The targeted Radiofrequency Ablation (t-RFA) procedure using the STARTM Tumor Ablation System

Targeted therapy for fast, local tumor destruction
The targeted Radiofrequency Ablation (t-RFA) procedure using the  STAR Tumor Ablation System is a dramatic step forward in the treatment of painful metastatic spinal tumors.  t-RFA is a targeted therapy that has been developed exclusively to destroy cancerous tumors within the unique anatomy of the spine.

The t-RFA procedure is often performed in an outpatient setting using only conscious sedation, local anesthesia, and a small incision. The entire procedure typically takes less than 60 minutes to complete.

The t-RFA Procedure
The SpineSTAR™ Ablation Instrument, a component of the STAR System, is a small steerable device that enters the vertebra in a minimally invasive manner to deliver targeted radiofrequency (RF) energy to the tumor.

RF Energy heats and destroys metastatic tumor cells, while the STAR System monitors ablation zone growth in order to minimize patient risk.

 

Step 1

[STEP 1 IMAGE – ENTRY VERTEBRA w/TUMOR]


 



 

Step 2

[STEP 2 IMAGE – NAVIGATIONAL TIP]








Step 3

[STEP 3 IMAGE – RF ENERGY IMPACTING THE TUMOR]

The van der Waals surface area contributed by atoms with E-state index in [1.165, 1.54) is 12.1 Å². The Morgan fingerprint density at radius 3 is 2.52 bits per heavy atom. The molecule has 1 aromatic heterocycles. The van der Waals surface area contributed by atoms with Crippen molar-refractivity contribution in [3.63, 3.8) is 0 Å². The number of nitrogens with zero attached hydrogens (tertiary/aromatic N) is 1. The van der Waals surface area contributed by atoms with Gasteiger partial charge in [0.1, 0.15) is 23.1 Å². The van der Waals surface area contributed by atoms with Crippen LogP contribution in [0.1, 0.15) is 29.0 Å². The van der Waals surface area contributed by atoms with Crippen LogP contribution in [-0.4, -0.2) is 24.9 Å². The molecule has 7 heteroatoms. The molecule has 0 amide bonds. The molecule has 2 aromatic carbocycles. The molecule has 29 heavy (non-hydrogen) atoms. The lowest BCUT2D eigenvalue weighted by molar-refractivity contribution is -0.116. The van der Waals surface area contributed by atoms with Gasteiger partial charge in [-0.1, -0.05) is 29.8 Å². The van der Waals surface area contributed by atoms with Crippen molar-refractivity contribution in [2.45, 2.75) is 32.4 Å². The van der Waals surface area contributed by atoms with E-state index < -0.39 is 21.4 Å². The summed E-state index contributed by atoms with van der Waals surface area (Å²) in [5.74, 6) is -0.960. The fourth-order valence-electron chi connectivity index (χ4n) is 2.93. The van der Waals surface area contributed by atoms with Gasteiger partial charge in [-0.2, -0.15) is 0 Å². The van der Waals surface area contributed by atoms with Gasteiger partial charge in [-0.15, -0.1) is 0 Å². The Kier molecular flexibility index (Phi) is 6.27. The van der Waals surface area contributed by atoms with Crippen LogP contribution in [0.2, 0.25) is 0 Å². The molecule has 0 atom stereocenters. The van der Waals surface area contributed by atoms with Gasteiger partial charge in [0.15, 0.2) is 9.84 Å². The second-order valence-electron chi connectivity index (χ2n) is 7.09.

Step 4

[STEP 4 IMAGE – EMPTY CAVITY POST ABLATION]









Patients undergoing radiofrequency ablation are subject to risks associated with surgery including complications from anesthesia/sedation, as well as bleeding, bruising, pain and infection. Additional complications could include: blood clots, collapsed lungs, and damage to normal tissue, nerves, the spinal cord or other structures resulting in injuries including paralysis.

The STAR Tumor Ablation System does not treat cancer.  It is indicated for palliative treatment (i.e., pain relief) in spinal procedures by ablation of metastatic malignant lesions in a vertebral body.

The STAR Tumor Ablation System is contraindicated for:
• lesions in the cervical levels of the spine.
• patients with pacemakers or other electronic implants.

Every patient is different.  Not every patient is a candidate for t-RFA.  You should discuss risks, benefits, and expectations of a procedure, including recovery time, with your physician.